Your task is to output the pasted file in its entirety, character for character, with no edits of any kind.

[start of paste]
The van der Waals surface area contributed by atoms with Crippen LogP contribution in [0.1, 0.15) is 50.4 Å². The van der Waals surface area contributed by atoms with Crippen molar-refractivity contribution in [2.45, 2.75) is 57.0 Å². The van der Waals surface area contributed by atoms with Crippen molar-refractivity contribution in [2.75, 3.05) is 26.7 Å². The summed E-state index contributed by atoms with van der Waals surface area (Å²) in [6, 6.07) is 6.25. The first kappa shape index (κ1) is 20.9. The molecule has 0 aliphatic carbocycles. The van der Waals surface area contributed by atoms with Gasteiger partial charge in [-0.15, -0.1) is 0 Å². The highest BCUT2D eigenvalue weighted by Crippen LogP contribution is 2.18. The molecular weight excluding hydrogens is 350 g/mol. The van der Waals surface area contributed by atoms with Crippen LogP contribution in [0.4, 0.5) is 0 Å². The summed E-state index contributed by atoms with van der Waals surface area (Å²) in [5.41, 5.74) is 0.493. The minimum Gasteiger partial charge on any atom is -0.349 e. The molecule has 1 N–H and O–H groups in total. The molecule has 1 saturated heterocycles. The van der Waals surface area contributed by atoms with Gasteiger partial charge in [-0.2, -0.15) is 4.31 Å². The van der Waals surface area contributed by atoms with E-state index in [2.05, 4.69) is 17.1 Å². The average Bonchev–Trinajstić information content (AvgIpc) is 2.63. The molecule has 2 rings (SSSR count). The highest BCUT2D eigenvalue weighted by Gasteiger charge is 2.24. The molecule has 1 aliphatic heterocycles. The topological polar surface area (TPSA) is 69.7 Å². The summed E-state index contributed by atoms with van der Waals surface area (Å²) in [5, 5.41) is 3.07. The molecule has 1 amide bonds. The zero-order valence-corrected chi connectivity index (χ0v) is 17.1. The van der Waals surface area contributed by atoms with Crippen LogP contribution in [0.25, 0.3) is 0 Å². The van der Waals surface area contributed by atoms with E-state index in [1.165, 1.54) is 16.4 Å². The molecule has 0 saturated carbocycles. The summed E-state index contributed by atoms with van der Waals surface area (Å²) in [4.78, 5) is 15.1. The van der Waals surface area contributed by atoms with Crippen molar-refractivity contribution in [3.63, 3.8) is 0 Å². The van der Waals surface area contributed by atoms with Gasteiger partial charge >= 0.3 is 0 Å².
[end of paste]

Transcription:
The van der Waals surface area contributed by atoms with Crippen LogP contribution in [0.1, 0.15) is 50.4 Å². The van der Waals surface area contributed by atoms with Crippen molar-refractivity contribution in [2.45, 2.75) is 57.0 Å². The van der Waals surface area contributed by atoms with Crippen molar-refractivity contribution in [2.75, 3.05) is 26.7 Å². The summed E-state index contributed by atoms with van der Waals surface area (Å²) in [6, 6.07) is 6.25. The first kappa shape index (κ1) is 20.9. The molecule has 0 aliphatic carbocycles. The van der Waals surface area contributed by atoms with Gasteiger partial charge in [-0.15, -0.1) is 0 Å². The highest BCUT2D eigenvalue weighted by Crippen LogP contribution is 2.18. The molecular weight excluding hydrogens is 350 g/mol. The van der Waals surface area contributed by atoms with Crippen LogP contribution in [0.4, 0.5) is 0 Å². The summed E-state index contributed by atoms with van der Waals surface area (Å²) in [5.41, 5.74) is 0.493. The minimum Gasteiger partial charge on any atom is -0.349 e. The molecule has 1 N–H and O–H groups in total. The molecule has 1 saturated heterocycles. The van der Waals surface area contributed by atoms with Gasteiger partial charge in [-0.2, -0.15) is 4.31 Å². The van der Waals surface area contributed by atoms with E-state index in [2.05, 4.69) is 17.1 Å². The average Bonchev–Trinajstić information content (AvgIpc) is 2.63. The molecule has 2 rings (SSSR count). The highest BCUT2D eigenvalue weighted by Gasteiger charge is 2.24. The molecule has 1 aliphatic heterocycles. The topological polar surface area (TPSA) is 69.7 Å². The summed E-state index contributed by atoms with van der Waals surface area (Å²) in [5, 5.41) is 3.07. The molecule has 1 amide bonds. The zero-order valence-corrected chi connectivity index (χ0v) is 17.1. The van der Waals surface area contributed by atoms with Crippen LogP contribution in [0.25, 0.3) is 0 Å². The van der Waals surface area contributed by atoms with E-state index in [1.165, 1.54) is 16.4 Å². The molecule has 0 saturated carbocycles. The summed E-state index contributed by atoms with van der Waals surface area (Å²) in [4.78, 5) is 15.1. The van der Waals surface area contributed by atoms with Crippen molar-refractivity contribution in [3.63, 3.8) is 0 Å². The van der Waals surface area contributed by atoms with Gasteiger partial charge >= 0.3 is 0 Å².